Fighter pilots at Bulgaria’s Graf Ignatievo air base again do not take part in training flights

Bulgarian Air Force MiG-29 fighter pilots at Graf Ignatievo air base again did not take off for scheduled training exercises on October 25 – but whether this was because of poor weather conditions or because they again felt “psychologically unable” to fly was unclear, Bulgarian National Radio said.

Authorities continued to insist that there was no mutiny at the air base, a day after it emerged that most of the pilots had refused to take to the air for the training flights. On October 24, the exercises were reported to have been suspended, apparently because pilots had safety concerns and were frustrated by the latest delay in acquiring new fighter aircraft.

On October 25, the Prosecutor’s Office in Plovdiv said that it had investigated at the request of the Military Police regional office in the city and found no crime had been committed. Personnel at the air base were performing their tasks and there was “no evidence” of them refusing to do so, a statement said. Nor was there evidence of a mutiny by pilots and ground crew, it said.

Former defence minister Nikolai Nenchev called on current Defence Minister Krassimir Karakachanov to investigate what was going on at the air base. Nenchev said that someone “in a very high place” was inciting the pilots.

He said in a television interview that it was very worrying that service personnel were not carrying out their duties. Nenchev urged an immediate investigation by the Military Police, State Agency for National Security and intelligence services, because the situation could avalanche and lead to other protests. In defence structures, this would be dangerous. For people to embark on a protest like this meant that they thought that they had support at a very high level, Nenchev said.

At the beginning of the sitting of Bulgaria’s National Assembly on October 25, the opposition Bulgarian Socialist Party called for Defence Minister Karakachanov to be asked to come to the House to address Parliament on the situation at Graf Ignatievo. The proposal was rejected, with 79 votes against, 48 in favour and 62 abstentions.

Bulgarian National Television said on October 25 that, following the suspension of the training flights the day before, talks were being held on Wednesday between the military base’s commanders and the flight crews.

According to BNT, the flights on October 25 did not go ahead for the same reasons as the day before – the pilots do not feel safe flying the old MiG-29s.

A Bulgarian air force Mikoyan MiG-29 Fulcrum fighter aircraft assigned to the 3rd Air Force Base flies over the flightline during joint Nato air policing at Graf Ignatievo, Bulgaria, September 8 2016. US Air Force photo by Staff Sergeant Joe W. McFadden.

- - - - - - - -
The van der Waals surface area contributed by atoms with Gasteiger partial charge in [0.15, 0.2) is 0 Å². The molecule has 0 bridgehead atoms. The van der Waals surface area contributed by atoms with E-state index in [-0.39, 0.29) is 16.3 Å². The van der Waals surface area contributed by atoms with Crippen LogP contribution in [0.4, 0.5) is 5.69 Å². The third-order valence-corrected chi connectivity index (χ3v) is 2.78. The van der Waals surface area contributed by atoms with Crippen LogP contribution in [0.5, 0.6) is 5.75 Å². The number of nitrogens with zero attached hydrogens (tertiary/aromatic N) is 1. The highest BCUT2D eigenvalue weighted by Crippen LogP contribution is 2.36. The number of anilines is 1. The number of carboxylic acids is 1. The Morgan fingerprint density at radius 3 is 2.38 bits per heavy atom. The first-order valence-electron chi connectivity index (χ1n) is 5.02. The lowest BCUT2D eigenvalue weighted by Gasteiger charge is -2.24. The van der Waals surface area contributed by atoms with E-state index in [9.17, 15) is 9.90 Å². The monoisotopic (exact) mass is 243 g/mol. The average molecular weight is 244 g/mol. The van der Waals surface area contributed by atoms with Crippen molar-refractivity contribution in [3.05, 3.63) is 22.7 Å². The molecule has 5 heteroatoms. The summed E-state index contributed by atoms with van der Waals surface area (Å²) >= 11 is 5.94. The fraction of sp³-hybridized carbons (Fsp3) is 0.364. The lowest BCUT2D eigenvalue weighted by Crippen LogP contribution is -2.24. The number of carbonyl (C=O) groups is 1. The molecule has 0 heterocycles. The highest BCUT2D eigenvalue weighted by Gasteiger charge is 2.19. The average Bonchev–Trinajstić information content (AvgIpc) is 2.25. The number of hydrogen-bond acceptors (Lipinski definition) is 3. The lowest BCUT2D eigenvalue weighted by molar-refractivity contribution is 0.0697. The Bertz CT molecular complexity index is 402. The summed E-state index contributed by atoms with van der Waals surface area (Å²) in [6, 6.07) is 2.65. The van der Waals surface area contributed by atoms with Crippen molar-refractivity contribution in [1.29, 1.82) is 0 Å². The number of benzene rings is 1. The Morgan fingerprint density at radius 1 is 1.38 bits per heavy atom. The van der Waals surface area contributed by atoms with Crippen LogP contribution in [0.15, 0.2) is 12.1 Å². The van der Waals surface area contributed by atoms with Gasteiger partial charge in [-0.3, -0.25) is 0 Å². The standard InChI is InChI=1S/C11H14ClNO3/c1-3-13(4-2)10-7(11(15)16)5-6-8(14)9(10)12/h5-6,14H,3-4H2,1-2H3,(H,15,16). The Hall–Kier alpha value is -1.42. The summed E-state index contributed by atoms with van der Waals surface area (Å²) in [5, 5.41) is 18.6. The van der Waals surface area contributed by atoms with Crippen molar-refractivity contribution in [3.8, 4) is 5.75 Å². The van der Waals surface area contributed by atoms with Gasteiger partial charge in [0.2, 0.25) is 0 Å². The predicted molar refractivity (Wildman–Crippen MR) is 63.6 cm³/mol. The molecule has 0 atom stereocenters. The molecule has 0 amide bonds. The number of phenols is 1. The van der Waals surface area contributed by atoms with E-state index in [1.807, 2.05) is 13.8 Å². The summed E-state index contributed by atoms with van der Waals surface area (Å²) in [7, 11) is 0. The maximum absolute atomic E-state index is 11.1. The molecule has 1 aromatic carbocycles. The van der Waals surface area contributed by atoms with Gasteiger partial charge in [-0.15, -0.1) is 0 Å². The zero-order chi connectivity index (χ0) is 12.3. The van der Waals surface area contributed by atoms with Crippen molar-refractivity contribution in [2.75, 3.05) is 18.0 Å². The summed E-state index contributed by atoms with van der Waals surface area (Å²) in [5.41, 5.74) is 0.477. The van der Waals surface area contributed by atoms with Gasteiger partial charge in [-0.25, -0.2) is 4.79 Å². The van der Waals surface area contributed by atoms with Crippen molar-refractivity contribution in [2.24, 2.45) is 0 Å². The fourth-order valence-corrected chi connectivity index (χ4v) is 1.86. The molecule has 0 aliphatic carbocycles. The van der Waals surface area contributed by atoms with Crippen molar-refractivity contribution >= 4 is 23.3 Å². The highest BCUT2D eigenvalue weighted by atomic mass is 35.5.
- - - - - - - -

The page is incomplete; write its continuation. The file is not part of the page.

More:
“They have been informed of the decisions taken by the Defence Ministry and the military command to resolve the problem, but they remain on the ground today,” BNT reported.

On October 24, Deputy Defence Minister Atanas Zapryanov said that the pilots lacked confidence to take to the air because of insufficient training and insufficient flyiing hours. He emphasised that the ministry was doing everything possible to keep the MiG-29s airworthy, to allow normal training activities and continued policing of Bulgarian air space.

Zapryanov said that Russian company RSK MiG had delivered 10 engines for the Russian-made aircraft, including six new ones and four that had been overhauled. However, procedure did not allow the engines to be put into use, because the accompanying documentation was copies, not originals. He said that it was expected that the Russian company would confirm the authenticity of the documentation within 10 days, enabling the engines to go into use.

As to concerns about fuel, Zapryanov said that the Defence Council had made available a further 20 million leva (about 10 million euro) for jet fuel, and this would cover fuel until October 2018.

All reports from the air base are that while training flights were not going ahead, air policing is proceeding as scheduled. Until October 31, the Italian Air Force is assisting in guarding Bulgarian air space, in a joint mission with the Bulgarian Air Force.



Clive Leviev-Sawyer

Clive Leviev-Sawyer is the Publisher and Editor-in-Chief of The Sofia Globe. He is the author of the book Bulgaria: Politics and Protests in the 21st Century (Riva Publishers, 2015), and co-author of the book Bulgarian Jews: Living History (The Organization of the Jews in Bulgaria 'Shalom', 2018). He is also the author of Power: A Political Novel, available via, and, on the lighter side, Whiskers And Other Short Tales of Cats (2021), also available via Amazon. He has translated books and numerous texts from Bulgarian into English.